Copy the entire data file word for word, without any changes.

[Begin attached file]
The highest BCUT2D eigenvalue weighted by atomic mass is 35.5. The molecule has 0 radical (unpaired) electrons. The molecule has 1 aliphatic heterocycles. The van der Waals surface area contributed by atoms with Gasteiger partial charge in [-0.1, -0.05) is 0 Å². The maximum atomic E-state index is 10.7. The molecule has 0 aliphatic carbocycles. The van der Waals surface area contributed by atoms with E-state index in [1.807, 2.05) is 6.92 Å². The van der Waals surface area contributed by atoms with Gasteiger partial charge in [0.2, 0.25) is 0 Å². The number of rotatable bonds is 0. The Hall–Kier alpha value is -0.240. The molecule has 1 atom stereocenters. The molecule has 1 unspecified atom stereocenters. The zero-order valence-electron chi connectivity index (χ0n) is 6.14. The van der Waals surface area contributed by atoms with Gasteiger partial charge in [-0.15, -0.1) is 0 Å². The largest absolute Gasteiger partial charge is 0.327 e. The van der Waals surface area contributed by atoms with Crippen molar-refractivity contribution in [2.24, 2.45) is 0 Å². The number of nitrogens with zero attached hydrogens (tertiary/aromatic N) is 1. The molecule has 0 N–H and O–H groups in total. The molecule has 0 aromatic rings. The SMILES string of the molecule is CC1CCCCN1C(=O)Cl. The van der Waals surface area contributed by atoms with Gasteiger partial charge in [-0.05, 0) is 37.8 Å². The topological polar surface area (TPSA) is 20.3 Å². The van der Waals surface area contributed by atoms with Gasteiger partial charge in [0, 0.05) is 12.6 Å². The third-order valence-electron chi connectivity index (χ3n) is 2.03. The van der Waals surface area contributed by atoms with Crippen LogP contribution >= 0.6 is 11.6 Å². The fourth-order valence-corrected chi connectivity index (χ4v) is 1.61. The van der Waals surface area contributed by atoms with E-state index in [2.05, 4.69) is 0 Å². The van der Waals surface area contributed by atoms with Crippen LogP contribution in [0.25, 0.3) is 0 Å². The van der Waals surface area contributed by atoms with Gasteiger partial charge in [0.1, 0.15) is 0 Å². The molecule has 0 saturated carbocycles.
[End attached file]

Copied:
The highest BCUT2D eigenvalue weighted by atomic mass is 35.5. The molecule has 0 radical (unpaired) electrons. The molecule has 1 aliphatic heterocycles. The van der Waals surface area contributed by atoms with Gasteiger partial charge in [-0.1, -0.05) is 0 Å². The maximum atomic E-state index is 10.7. The molecule has 0 aliphatic carbocycles. The van der Waals surface area contributed by atoms with E-state index in [1.807, 2.05) is 6.92 Å². The van der Waals surface area contributed by atoms with Gasteiger partial charge in [0.2, 0.25) is 0 Å². The number of rotatable bonds is 0. The Hall–Kier alpha value is -0.240. The molecule has 1 atom stereocenters. The molecule has 1 unspecified atom stereocenters. The zero-order valence-electron chi connectivity index (χ0n) is 6.14. The van der Waals surface area contributed by atoms with Gasteiger partial charge in [-0.15, -0.1) is 0 Å². The largest absolute Gasteiger partial charge is 0.327 e. The van der Waals surface area contributed by atoms with Crippen molar-refractivity contribution in [2.24, 2.45) is 0 Å². The number of nitrogens with zero attached hydrogens (tertiary/aromatic N) is 1. The molecule has 0 N–H and O–H groups in total. The molecule has 0 aromatic rings. The SMILES string of the molecule is CC1CCCCN1C(=O)Cl. The van der Waals surface area contributed by atoms with Gasteiger partial charge in [-0.05, 0) is 37.8 Å². The topological polar surface area (TPSA) is 20.3 Å². The van der Waals surface area contributed by atoms with Gasteiger partial charge in [0, 0.05) is 12.6 Å². The third-order valence-electron chi connectivity index (χ3n) is 2.03. The van der Waals surface area contributed by atoms with Crippen LogP contribution >= 0.6 is 11.6 Å². The fourth-order valence-corrected chi connectivity index (χ4v) is 1.61. The van der Waals surface area contributed by atoms with E-state index in [2.05, 4.69) is 0 Å². The van der Waals surface area contributed by atoms with Crippen LogP contribution in [0.25, 0.3) is 0 Å². The van der Waals surface area contributed by atoms with Gasteiger partial charge in [0.1, 0.15) is 0 Å². The molecule has 0 saturated carbocycles.